Midnight Movies at 7: Screening of the Director's Cut of Donnie Darko (2001,2004)
Donnie Darko (Rated R, 134 min.)--a uniquely-scripted film about a young man compelled to commit crimes by a large bunny––screened originally at the 2001 Sundance Film Festival and that was almost where its viewership ended. Released to a wider audience that October, the film suffered from bad luck in that it was in theaters just after 9-11. Read more...
Sand, Screams and Swimming: Summer Cinema Film Series
Join us for the second film in our afternoon summer series, Sand, Screams and Swimming featuring a trio of movies that each differently answer the question: “What did I do on my summer vacation?” In I Know What You Did Last Summer from 1997 (100 min. Rated R), four teens are in great danger one year after their car hits a stranger whose body they dump in the sea. Starring Jennifer Love Hewitt, Sarah Michelle Gellar, Ryan Phillippe and Freddie Prinze, Jr. Read more...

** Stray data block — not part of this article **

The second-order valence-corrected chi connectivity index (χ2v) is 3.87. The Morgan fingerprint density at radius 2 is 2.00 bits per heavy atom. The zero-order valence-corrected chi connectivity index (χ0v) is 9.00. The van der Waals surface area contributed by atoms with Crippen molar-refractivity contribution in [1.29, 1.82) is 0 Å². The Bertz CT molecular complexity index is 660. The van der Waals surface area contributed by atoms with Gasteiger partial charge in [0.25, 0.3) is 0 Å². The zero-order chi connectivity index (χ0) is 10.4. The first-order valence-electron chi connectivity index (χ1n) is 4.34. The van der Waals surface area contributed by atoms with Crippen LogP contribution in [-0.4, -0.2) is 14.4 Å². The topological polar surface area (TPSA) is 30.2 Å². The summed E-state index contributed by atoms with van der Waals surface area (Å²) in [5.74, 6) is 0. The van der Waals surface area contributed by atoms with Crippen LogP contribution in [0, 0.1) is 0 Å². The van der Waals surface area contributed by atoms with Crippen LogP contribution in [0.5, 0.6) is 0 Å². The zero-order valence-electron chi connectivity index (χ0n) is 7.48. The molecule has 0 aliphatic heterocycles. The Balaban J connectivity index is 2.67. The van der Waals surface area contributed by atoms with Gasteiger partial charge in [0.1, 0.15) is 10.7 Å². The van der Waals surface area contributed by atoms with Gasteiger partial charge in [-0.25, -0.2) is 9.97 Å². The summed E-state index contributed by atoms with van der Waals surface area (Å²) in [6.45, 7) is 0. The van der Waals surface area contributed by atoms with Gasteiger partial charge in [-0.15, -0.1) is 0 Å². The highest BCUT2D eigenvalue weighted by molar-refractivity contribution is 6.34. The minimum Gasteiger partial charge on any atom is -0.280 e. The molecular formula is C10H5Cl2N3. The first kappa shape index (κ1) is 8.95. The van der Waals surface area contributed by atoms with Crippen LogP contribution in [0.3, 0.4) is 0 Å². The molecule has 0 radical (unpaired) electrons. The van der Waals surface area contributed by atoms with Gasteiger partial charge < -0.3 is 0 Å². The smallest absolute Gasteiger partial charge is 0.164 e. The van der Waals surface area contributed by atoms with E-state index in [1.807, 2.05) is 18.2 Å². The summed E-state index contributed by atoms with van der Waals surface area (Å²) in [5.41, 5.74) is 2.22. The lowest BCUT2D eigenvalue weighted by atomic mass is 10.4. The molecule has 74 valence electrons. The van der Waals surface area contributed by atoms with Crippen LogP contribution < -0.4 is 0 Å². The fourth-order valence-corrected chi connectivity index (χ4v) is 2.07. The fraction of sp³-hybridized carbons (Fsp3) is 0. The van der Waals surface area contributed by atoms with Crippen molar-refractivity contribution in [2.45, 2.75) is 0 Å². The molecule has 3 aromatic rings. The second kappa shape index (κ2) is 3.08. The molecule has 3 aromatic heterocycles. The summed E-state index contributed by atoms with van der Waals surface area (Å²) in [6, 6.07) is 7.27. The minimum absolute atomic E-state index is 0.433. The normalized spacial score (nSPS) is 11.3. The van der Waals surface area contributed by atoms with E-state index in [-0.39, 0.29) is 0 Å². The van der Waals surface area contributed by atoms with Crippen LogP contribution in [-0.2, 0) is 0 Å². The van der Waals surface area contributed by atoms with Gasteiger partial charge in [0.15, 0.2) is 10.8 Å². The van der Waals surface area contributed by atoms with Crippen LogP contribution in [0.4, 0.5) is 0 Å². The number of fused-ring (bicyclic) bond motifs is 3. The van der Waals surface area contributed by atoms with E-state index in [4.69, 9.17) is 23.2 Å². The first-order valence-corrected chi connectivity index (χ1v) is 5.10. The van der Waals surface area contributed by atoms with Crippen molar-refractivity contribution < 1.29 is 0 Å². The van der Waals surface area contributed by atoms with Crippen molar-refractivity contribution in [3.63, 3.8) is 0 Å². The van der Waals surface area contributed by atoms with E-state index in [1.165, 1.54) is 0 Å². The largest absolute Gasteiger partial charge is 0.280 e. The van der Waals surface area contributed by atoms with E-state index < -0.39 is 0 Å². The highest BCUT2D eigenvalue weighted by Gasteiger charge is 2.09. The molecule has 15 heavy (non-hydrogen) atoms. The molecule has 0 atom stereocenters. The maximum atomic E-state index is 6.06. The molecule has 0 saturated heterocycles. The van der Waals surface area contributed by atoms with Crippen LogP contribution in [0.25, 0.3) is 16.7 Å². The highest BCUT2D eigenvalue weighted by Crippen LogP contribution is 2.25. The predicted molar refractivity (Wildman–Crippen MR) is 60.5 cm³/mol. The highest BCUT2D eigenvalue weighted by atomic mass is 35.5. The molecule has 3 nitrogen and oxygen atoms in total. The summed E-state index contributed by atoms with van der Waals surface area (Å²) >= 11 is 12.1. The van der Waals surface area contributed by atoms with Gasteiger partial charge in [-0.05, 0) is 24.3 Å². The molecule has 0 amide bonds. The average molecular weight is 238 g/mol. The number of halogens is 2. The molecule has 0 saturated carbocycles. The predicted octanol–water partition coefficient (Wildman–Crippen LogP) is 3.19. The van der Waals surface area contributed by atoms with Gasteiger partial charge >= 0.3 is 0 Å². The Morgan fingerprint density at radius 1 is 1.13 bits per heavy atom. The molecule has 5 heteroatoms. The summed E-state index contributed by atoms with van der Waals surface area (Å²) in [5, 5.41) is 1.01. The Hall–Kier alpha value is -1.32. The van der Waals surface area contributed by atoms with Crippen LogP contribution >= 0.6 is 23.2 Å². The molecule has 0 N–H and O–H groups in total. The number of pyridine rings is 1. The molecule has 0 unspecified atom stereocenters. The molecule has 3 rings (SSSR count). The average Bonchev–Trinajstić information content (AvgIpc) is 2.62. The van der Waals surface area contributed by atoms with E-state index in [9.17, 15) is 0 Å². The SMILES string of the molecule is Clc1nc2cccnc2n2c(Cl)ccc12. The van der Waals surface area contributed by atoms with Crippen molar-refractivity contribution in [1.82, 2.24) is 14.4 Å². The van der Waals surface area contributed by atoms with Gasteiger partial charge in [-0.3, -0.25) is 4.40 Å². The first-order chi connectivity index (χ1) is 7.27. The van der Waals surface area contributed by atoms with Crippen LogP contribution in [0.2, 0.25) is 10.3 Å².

7:00 PM - 9:00 PM
Jazz in July: Jazz Standards/American Songbook
Please join us for the second of two evenings of Jazz this summer. Featured performers for this Jazz Standards/American Songbook concert will be: Tony Signa, Saxophone and Flute; Bob Mchugh, piano; Ron Naspo, bass; and David Humm, drums. Refreshments will be served. Tickets are $20 per person, per concert and will benefit the Library. Tickets will be available at the door.
The Moving Image of Rock Movie Series: Don’t Look Back (1967)
In 1965, Bob Dylan was on tour of the United Kingdom and was on the strong upswing of his fame. He was just about to go “electric,” foregoing—what many fans believed anyway—his folk-influenced and politically-charged roots and moving into a direction of music that was forsaking all he had stood for to this point in time. Documentary director D.A. Pennebaker, who some dub as the pre-eminent chronicler of the sixties counter-culture, followed Dylan all over the U.K. from show to show and hotel room to hotel room in order to provide fans and the public a better glimpse at what some believed was the 23 year-old spokesman for a generation. Read more...